The Crusades: An Arab Perspective
Al Jazeera (2016)
The Crusades is a fascinating history of a subject that was quite new to me, as Americans rarely study the Crusades in school. Despite the title, the expert commentators represent a balance of French and English historians, as well as Muslim scholars from various Middle Eastern universities. Most of the documentary series consists of historical re-enactment of papal enclaves, battles, sieges, treaty signings and other historical events. The filmmakers use a series of maps to plot the progress of European occupation of Jerusalem and the Levantine* coast, as well the eventual liberation of these territories in the 13th century.
The documentary leaves absolutely no doubt that the Crusades were an imperialist campaign of colonization – and not religious wars, as is commonly claimed. Whenever European crusaders conquered a specific city or region, they indiscriminately slaughtered most of the inhabitants, whether they were Muslims, Jews or fellow Christians. The entire fourth Crusade (1203) was devoted to sacking the greatest Christian city in the world (Constantinople), whose residents were mainly Byzantine Greeks.
Part 4 is my favorite because it focuses on the role of the Crusades and Muslim influence in facilitating the European Renaissance of the 14th-15th centuries. When the Crusades began in 1085, the vast majority of Europeans (99%) were illiterate, whereas Middle East cities enjoyed an advanced flourishing civilization (as did India, China, Africa and North and South America prior to European colonization). When occupying crusaders were finally defeated and forced to return to Europe in 1291, they took with them advanced knowledge of Arab military tactics and agriculture, sugar cultivation, medicine, algebra, glass manufacturing and Greek philosophers ( whose work had been translated and preserved by Muslim scholars.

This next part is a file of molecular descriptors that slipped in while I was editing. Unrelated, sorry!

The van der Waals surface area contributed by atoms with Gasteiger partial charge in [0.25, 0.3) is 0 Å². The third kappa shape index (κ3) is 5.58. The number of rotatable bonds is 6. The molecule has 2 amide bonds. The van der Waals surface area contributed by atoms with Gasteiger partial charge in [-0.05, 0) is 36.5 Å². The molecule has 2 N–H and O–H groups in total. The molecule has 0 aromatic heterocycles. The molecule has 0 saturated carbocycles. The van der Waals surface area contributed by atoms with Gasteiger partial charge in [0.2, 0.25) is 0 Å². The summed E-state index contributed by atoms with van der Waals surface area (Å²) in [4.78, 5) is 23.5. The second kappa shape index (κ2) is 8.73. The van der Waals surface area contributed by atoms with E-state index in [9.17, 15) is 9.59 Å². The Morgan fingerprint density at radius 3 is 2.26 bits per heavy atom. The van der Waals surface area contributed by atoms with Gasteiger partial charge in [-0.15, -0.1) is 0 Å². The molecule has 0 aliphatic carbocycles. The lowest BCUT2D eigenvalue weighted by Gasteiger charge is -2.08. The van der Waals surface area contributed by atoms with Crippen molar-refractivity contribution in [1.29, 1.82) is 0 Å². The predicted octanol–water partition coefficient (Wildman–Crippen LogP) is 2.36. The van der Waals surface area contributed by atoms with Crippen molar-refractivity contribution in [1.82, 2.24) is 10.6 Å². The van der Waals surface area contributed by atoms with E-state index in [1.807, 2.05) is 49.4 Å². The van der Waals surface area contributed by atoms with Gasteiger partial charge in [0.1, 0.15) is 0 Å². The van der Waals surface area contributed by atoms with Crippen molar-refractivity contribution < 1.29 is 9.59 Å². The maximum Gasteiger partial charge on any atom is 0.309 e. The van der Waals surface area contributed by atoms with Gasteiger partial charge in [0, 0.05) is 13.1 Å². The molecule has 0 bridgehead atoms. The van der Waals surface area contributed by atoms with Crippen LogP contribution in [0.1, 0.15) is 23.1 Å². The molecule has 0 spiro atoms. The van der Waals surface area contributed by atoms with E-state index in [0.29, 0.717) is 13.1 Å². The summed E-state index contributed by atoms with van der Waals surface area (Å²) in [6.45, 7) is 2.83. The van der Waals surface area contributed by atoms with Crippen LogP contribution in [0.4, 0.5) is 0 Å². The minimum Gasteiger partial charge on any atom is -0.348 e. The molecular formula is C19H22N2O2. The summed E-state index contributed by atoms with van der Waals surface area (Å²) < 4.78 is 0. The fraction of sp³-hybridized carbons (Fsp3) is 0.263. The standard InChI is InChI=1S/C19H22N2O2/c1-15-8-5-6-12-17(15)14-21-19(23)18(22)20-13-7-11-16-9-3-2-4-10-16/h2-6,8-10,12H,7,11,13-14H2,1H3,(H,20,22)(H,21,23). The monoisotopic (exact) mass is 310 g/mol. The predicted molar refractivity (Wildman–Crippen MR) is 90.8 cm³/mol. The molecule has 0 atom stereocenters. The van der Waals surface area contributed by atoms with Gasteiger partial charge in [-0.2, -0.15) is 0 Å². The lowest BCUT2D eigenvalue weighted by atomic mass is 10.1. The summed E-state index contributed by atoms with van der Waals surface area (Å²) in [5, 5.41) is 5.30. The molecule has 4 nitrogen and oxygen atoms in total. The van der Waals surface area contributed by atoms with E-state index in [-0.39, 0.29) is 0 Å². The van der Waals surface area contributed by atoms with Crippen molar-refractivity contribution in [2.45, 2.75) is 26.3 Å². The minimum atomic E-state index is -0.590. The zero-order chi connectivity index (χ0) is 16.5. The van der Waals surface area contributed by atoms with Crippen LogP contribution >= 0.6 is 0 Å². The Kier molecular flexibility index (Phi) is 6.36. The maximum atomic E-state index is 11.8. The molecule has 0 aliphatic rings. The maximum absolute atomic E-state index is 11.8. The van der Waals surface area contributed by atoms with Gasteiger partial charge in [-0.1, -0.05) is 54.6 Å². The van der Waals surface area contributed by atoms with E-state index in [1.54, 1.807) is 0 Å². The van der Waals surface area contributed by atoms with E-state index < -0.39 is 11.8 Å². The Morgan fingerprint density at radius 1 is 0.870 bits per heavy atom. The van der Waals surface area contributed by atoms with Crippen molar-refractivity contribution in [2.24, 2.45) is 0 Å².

Part 1 – covers the role of Pope Gregory and Pope Irwin in instigating the disastrous Peoples Crusade and the first Crusade (1086-1099), resulting in the sacking and occupation of Jerusalem (lasting nearly 200 years).
Part 2 – covers the fragmented Muslim resistance to the expansion of European occupation, hindered by both religious (Sunni vs Shia) conflict and tribal rivalries. It’s during this period (1100-1127) the term hashshashin (origin of the English words assassin and hashish) came into usage, owing to the Shia assassins hired to secretly kill Sunni military commanders. Between 1127-1143 a Muslim revival led to the liberation of numerous crusader strongholds, and the launch of a second crusade by Pope Eugene, Louis VII of France and Conrad III of Germany.
Part 3 – describes the rise of Salah Ad-Din (known in in Europe as Saladin), who unified rival Muslim armies and by 1187 retook all crusader strongholds except Jerusalem. This led to the launch of the third Crusade by Philip II (France), Frederick I (Germany) and Richard the Lion Hearted (England) This was followed by the fourth Crusade, which sacked Constantinople; the failed fifth Crusade (1213); the sixth Crusade in which Frederick II (Germany) retook Jerusalem by treaty and the failed seventh Crusade, led by Louis IX of France (1248). In 1244, Muslim armies retook Jerusalem, which remained under their control until it became part of the British protectorate of Palestine with the defeat of the Ottoman Empire.
Part 4 – in addition to outlining the cultural riches Europe gained from the Crusades, Part 4 also explores how Europe’s medieval colonization of the Middle East laid the groundwork for the eventual European colonization of North Africa and the Middle East (in 1917), with the formation of the state of Israel in 1948 representing a major milestone in this re-colonization.
*Levantine – a term describing a region on the eastern coast of the Mediterranean Sea north of the Arabian Peninsula and south of Turkey, usually including the area of Israel, Jordan, Lebanon, Palestine, and Syria.